Whale Watcher

There are few people who approach life with the singular conviction of Paul Watson. His life’s mission is no less than to rescue the endangered creatures of the sea from those who would do them harm. Certain threats to whales, dolphins and predator fish are too large in scope for one man to tackle: like plastic pollution, warming waters and ocean acidification. But Watson has set his sights on a target he can track down and stop: the whaling and fishing boats acting in violation of international treaties meant to protect endangered marine life.

His enforcement efforts send him to some of the world’s most remote regions: from the Faroe Islands between Iceland and Norway, to the Galapagos Islands off the Ecuadorian coast, to the frigid, stormy seas of the Southern Ocean. With a crew of equally dedicated—though mostly untrained—volunteers, a few boats and a helicopter for scouting ahead, Watson challenges commercial Japanese whalers and others in dangerous at-sea battles that can involve rammings, entanglements and equally terrifying swells.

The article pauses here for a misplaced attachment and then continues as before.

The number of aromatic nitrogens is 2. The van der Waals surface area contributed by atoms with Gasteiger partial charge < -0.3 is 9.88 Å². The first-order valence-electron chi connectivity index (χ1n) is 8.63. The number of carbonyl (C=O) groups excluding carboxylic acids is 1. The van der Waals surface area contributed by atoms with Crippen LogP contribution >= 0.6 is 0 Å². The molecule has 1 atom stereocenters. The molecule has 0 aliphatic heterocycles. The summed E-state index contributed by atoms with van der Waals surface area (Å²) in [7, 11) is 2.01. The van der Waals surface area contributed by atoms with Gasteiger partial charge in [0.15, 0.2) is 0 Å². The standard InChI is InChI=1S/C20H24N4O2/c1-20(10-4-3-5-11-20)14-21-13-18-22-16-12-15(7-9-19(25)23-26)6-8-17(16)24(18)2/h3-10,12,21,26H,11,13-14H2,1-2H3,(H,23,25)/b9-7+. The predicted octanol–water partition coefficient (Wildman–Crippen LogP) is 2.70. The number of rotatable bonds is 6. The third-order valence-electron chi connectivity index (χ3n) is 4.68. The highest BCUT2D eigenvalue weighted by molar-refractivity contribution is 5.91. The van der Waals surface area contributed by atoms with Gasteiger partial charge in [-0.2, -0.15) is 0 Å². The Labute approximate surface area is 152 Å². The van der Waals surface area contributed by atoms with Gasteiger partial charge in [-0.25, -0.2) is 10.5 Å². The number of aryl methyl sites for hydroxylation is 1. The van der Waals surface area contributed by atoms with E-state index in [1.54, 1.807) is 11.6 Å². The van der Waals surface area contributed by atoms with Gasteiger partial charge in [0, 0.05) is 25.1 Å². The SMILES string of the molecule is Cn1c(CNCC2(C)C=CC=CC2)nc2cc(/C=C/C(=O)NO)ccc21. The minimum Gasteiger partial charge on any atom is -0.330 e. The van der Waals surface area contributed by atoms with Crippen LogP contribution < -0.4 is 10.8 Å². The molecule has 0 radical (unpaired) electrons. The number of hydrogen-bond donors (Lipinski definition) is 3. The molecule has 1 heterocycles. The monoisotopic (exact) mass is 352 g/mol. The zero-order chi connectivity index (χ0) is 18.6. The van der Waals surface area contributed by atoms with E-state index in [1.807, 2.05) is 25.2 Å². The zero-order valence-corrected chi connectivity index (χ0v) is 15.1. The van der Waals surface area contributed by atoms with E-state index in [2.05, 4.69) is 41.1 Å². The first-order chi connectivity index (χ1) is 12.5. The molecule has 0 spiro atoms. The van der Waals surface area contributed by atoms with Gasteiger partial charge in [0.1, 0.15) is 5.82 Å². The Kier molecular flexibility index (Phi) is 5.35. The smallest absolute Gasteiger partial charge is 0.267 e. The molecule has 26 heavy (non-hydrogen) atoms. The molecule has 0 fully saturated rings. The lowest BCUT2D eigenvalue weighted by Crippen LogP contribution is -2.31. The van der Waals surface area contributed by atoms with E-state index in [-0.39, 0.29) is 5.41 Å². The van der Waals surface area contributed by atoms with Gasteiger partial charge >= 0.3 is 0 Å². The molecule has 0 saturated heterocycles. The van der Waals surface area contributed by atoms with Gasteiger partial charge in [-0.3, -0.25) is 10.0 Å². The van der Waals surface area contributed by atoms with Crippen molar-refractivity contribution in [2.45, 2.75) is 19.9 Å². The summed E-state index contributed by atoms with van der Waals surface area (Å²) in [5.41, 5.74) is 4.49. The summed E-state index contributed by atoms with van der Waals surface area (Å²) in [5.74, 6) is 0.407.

This high adventure and high controversy have brought Watson serious notoriety thanks particularly to the Animal Planet show Whale Wars, now in its fifth season, a documentary-style series that follows Watson and his Sea Shepherd Conservation Society as they confront whalers out on the high seas. Sometimes the very presence of the Sea Shepherd’s ships prevent killings—as happened in the Faroe Islands this past summer, where the rounding up and killing of pilot whales is a yearly tradition. Other times the boats form a blockade, preventing whaling ships from loading their hauls aboard or frustrating them enough to induce them to turn home. One thing’s for sure: Watson’s reputation precedes him.

The plight of whales will get big screen treatment this February with the release of the movie Big Miracle (previously named Everybody Loves Whales). Starring Drew Barrymore and John Krasinski, the movie is based on the true story of three gray whales that were discovered trapped in ice near Point Barrow, Alaska, in 1988 and became a worldwide media sensation. Actress Kristen Bell plays a fame-seeking TV reporter. In this issue’s Behind the Greens (page 52), Bell tells E that she now sees the way whale protection efforts, media sensationalism and cultural traditions can collide without clear winners or losers. For his part, Watson may wonder where all that frenzied interest in the plight of whales has gone.